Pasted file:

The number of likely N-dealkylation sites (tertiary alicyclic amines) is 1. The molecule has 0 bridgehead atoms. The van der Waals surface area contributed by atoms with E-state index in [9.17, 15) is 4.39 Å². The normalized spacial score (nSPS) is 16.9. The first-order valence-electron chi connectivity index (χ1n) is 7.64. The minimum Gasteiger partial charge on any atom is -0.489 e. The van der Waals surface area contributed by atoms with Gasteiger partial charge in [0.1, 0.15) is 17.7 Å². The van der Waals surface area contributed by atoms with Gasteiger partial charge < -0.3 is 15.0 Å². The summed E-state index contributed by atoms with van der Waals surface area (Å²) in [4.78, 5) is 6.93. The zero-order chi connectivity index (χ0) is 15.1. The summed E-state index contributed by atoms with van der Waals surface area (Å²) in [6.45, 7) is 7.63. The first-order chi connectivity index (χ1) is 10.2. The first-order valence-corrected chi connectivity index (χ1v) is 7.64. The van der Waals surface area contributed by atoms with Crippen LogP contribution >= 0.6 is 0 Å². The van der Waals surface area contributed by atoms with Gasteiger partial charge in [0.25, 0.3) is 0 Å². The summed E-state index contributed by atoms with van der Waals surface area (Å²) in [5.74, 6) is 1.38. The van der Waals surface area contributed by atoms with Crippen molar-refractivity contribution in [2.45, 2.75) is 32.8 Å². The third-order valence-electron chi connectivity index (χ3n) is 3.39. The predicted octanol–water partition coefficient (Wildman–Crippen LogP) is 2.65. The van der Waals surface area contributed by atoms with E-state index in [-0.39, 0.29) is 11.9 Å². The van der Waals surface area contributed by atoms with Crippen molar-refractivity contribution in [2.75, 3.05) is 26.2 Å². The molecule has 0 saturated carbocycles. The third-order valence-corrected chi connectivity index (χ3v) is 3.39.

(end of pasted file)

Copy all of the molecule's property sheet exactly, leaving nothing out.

The number of likely N-dealkylation sites (tertiary alicyclic amines) is 1. The molecule has 0 bridgehead atoms. The van der Waals surface area contributed by atoms with E-state index in [9.17, 15) is 4.39 Å². The normalized spacial score (nSPS) is 16.9. The first-order valence-electron chi connectivity index (χ1n) is 7.64. The minimum Gasteiger partial charge on any atom is -0.489 e. The van der Waals surface area contributed by atoms with Gasteiger partial charge in [0.1, 0.15) is 17.7 Å². The van der Waals surface area contributed by atoms with Gasteiger partial charge < -0.3 is 15.0 Å². The summed E-state index contributed by atoms with van der Waals surface area (Å²) in [4.78, 5) is 6.93. The zero-order chi connectivity index (χ0) is 15.1. The summed E-state index contributed by atoms with van der Waals surface area (Å²) in [6.45, 7) is 7.63. The first-order chi connectivity index (χ1) is 10.2. The first-order valence-corrected chi connectivity index (χ1v) is 7.64. The van der Waals surface area contributed by atoms with Crippen LogP contribution >= 0.6 is 0 Å². The van der Waals surface area contributed by atoms with Gasteiger partial charge in [0.25, 0.3) is 0 Å². The summed E-state index contributed by atoms with van der Waals surface area (Å²) in [5.74, 6) is 1.38. The van der Waals surface area contributed by atoms with Crippen molar-refractivity contribution in [2.45, 2.75) is 32.8 Å². The third-order valence-electron chi connectivity index (χ3n) is 3.39. The predicted octanol–water partition coefficient (Wildman–Crippen LogP) is 2.65. The van der Waals surface area contributed by atoms with E-state index in [-0.39, 0.29) is 11.9 Å². The van der Waals surface area contributed by atoms with Crippen molar-refractivity contribution in [2.75, 3.05) is 26.2 Å². The molecule has 0 saturated carbocycles. The third-order valence-corrected chi connectivity index (χ3v) is 3.39.